A: To achieve liberation from samsara there are 5 paths-the path of accumulating merits, the preparatory path, the right-seeing path, the path of meditation and the path of no-more learning. To be liberated from samsara is to achieve arahatship. By achieving the right seeing path we remove 112 delusions to do with desire realm, from realm and formless realm. Them through the path of meditation, one remove 16 obscurations and delusions. With this one attains arahatship. That's nirvana in the sense of having ceased completely all the causes of suffering-karma and delusions.
However, there are still obscuration but they are very subtle. They obstruct the arahat's mind even though he has tremendous psychic power. Unlike the Buddha, the arahat is not able to see directly everything at the same time. An arahat does not have an omniscient mind-that's the quality of a Buddha who has the enlightened mind and has completely destroyed all subtle obscurations. In Mahayana teachings, wisdom arise when all obscurations are removed-not only gross obscuration but even the subtle ones.
The wisdom to remove the subtle obscuration is though the development of Bodhicitta. With this the wisdom-realizing emptiness is able to destroy the subtle obscurations. It's like washing cloth. First you wash the black, dirty. Then there is still some smell and stain left. Even that is washed. Eventually the cloth becomes completely cleaned. It becomes as clear as a mirror. We all have the Buddha nature in our mind when the subtle obscuration are removed.
Q: Rinpoche, you mentioned that no matter what action we do, it is extremely important to have the right motivation. Can we interpret this to mean having the right intention
A: Yes, yes.
Q: Rinpoche mentions the examples of gambling as an action, that if gambling is done with pure motivation, it will become pure Dharma. How could an action like gambling which is rooted in delusion and greed be action?
A: If you gamble with the intention that with the money you want to help some refugees, build hospitals or help poor and starving people, the motivation is compassion to benefit other. In this case if one truly has a pure attitude, then the action becomes Dharma.
Q: But wouldn't gambling be an unskillful action, even if one gambles to help others?
A: The natural action of gambling itself is clean. If it is done with compassion, and the intention is to use the money to benefit others, then it is wisdom. Knowing that it is done with compassion for others it becomes Dharma. There is both compassion and wisdom.
Q: Rinpoche, you mentioned that to practise Dharma, we have to constantly think of impermanence and death. Wouldn't this lead one to develop a morbid attitude to life? Isn't this negative?
A: Actually, Buddhism is very positive. With bodhicitta, it makes life unbelievably beneficial. Not only can one achieve any happiness one wish, one can also cause many others to be happy and help create the cause for enlightenment. That is the beauty of Dharma. With bodhicitta, one gets great fulfillment and satisfaction in whatever we do-be it our career, doing a retreat and practising Dharma or spending leisure time with the family. So there's beauty and joy in life.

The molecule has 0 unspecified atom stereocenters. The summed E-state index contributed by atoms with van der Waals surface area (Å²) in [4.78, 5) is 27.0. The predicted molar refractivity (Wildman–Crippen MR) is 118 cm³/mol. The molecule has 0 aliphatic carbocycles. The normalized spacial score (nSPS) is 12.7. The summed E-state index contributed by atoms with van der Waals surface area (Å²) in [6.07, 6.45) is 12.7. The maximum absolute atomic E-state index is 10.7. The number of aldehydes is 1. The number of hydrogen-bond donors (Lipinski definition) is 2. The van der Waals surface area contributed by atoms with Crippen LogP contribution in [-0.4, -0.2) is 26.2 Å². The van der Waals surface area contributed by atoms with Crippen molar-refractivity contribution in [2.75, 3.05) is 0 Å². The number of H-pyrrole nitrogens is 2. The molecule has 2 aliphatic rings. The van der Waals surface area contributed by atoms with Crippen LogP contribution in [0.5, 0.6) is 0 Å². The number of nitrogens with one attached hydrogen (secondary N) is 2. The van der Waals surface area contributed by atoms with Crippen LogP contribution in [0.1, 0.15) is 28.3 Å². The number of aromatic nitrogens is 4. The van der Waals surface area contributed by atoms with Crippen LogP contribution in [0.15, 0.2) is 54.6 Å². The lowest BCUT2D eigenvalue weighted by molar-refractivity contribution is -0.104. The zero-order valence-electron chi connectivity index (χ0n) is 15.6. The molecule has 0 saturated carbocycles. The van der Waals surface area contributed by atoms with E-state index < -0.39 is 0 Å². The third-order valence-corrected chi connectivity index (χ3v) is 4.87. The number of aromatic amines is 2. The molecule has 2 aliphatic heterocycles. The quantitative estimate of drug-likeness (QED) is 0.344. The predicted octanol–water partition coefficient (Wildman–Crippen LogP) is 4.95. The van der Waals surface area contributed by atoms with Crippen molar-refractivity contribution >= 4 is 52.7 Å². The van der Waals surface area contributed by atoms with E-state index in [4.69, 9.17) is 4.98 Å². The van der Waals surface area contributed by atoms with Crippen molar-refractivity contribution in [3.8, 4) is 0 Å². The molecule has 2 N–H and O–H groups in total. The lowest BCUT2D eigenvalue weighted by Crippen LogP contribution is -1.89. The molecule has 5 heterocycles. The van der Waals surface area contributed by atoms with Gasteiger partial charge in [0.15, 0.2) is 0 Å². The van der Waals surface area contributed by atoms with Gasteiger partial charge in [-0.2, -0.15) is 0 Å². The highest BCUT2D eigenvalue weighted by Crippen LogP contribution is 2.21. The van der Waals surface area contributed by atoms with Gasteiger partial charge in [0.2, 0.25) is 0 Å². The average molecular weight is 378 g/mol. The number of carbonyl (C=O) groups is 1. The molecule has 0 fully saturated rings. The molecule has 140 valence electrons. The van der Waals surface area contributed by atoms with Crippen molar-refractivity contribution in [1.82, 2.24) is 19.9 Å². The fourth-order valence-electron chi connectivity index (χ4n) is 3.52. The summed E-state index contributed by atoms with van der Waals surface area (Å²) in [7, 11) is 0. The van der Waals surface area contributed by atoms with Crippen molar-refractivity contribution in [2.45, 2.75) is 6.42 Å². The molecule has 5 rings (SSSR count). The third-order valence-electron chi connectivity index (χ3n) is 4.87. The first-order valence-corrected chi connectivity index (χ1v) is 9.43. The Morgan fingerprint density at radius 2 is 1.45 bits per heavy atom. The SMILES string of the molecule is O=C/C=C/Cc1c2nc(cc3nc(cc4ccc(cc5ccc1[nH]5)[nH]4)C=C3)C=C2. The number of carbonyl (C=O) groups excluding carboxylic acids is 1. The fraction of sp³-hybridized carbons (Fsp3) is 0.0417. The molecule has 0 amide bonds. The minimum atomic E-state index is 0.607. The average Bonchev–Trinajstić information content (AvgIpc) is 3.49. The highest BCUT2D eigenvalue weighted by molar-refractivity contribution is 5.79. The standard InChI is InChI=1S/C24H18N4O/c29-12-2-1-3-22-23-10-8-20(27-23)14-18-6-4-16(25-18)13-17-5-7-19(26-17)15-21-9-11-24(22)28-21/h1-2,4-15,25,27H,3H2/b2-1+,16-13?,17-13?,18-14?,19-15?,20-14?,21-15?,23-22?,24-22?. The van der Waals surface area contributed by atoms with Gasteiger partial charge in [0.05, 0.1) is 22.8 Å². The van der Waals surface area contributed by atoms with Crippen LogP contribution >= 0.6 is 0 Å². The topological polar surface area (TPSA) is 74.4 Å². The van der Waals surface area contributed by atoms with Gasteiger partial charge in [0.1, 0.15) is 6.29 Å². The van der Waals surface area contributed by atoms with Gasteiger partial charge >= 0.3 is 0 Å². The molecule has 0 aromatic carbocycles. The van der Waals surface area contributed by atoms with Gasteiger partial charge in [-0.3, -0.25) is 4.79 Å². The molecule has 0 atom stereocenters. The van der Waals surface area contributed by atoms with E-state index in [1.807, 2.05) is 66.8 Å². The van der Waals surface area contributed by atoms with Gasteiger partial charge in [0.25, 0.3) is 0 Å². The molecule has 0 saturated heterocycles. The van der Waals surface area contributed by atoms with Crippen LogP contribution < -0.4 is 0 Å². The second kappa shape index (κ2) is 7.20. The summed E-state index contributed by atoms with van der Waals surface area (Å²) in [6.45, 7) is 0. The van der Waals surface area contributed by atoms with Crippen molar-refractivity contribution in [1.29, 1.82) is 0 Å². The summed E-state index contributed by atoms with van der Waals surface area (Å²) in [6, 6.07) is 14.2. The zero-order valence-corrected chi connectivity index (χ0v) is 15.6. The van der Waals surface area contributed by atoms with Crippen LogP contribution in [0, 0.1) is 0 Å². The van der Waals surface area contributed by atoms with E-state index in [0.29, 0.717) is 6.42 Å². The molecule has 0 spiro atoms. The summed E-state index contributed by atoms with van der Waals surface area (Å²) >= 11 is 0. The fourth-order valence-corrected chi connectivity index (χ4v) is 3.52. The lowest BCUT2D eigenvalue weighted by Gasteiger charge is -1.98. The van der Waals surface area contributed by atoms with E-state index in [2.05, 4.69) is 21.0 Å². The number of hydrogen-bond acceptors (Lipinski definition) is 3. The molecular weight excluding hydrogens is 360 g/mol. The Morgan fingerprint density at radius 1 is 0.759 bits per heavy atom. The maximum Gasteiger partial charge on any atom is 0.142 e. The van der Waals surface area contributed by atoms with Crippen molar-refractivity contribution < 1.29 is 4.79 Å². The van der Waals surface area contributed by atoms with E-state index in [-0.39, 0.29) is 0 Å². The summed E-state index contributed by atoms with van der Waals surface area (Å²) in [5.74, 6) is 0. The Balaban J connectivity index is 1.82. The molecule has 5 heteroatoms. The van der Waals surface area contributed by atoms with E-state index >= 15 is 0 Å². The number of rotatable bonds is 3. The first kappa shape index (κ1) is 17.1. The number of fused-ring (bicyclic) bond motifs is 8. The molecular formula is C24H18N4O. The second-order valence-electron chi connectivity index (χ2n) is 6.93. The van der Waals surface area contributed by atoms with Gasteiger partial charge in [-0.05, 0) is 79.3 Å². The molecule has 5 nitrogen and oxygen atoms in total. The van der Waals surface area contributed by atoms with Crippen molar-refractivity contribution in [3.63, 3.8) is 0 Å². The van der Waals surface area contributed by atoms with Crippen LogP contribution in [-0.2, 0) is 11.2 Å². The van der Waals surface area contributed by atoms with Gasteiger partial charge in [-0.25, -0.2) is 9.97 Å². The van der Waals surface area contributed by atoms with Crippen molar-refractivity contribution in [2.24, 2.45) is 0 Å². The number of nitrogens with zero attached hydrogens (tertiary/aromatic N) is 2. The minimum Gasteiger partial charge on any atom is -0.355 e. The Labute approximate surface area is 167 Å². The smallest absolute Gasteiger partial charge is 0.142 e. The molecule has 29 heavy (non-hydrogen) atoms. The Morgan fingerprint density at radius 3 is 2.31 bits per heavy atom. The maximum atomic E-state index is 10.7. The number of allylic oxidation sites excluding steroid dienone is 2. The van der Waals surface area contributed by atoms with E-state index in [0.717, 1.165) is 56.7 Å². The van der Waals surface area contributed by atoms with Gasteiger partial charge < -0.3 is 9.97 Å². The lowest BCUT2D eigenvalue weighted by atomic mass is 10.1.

The Buddha's teaching is always positive. For instance, in the Lam Rim teachings, there is mention of the preciousness of human life. It explains how we can achieve happiness in future lives, liberation from samsara and the achievement of ultimate enlightenment. Each of this happiness is more precious than the mountain of diamonds or a whole sky filled with millions of dollars. So we look at life as precious and wonderful. We then being to ask how this human birth can give such unbelievable opportunity for us to realise the Buddha nature. All these opportunities create the cause for our happiness and that of numberless other sentient beings. Well, that's the beauty of life.
But we also need to face reality. For instance, if we want to buy gold we need to differentiate the real from the false. If we don't we may end up cheated and regret our actions. Similarly, we need to understand the reality of existence and recognize that impermanence, disease old age are part of life. The nature of samsara is the reality of life. Rather than ignoring it , it is better to learn about its true nature and be aware of it. This will make us develop the strong inspiration to be free from samsara.
Q: What is the final spiritual goal for Buddhists?
A: The final spiritual goal for Buddhists is enlightenment. But firstly, we must learn to see attachment and clinging as the main cause of suffering, like a chain which continuously ties us to samsara. Then there will arise a strong renunciation of the suffering realms of samsara. The Dharma practitioner will want to seek lasting happiness and not temporary happiness. This is seeking final liberation from the suffering of samsara. With this realisation of samsara, we will enter the path to liberation or enlightenment.
It is also important for Buddhists to note that the very purpose of our life is to benefit other sentient beings. That is our ultimate spiritual goal in life. We practice meditation so that we can develop ourselves spiritually in order that we can make ourselves useful for other sentient beings. When we develop bodhicitta, we cherish this life, take care of it and keep it busy for the benefit of others.
Realizing that the nature of life is impermanence and suffering will have incredible benefits. Thinking of death is not interesting and even though we don't like it, it is the basic meditation we can use to immediately cut the emotional problems of the mind. When the mind is completely overwhelmed by desires and we don't get what we want, anger will arise to harm oneself and others, including family, friends and other sentient, But by realizing that the reality of life is suffering. We begin to see that there is no point to follow our emotional mind. This is understanding that the reality of life is suffering as explained in the Four Noble Truths.
Benny: Rinpoche, on behalf of the YBAM I would like to thank you very much for your kindness in sharing the profound Dharma with readers of our magazine, Eastern Horizon. I hope you have had a pleasant stay in Malaysia and look forward to your next visit to our country.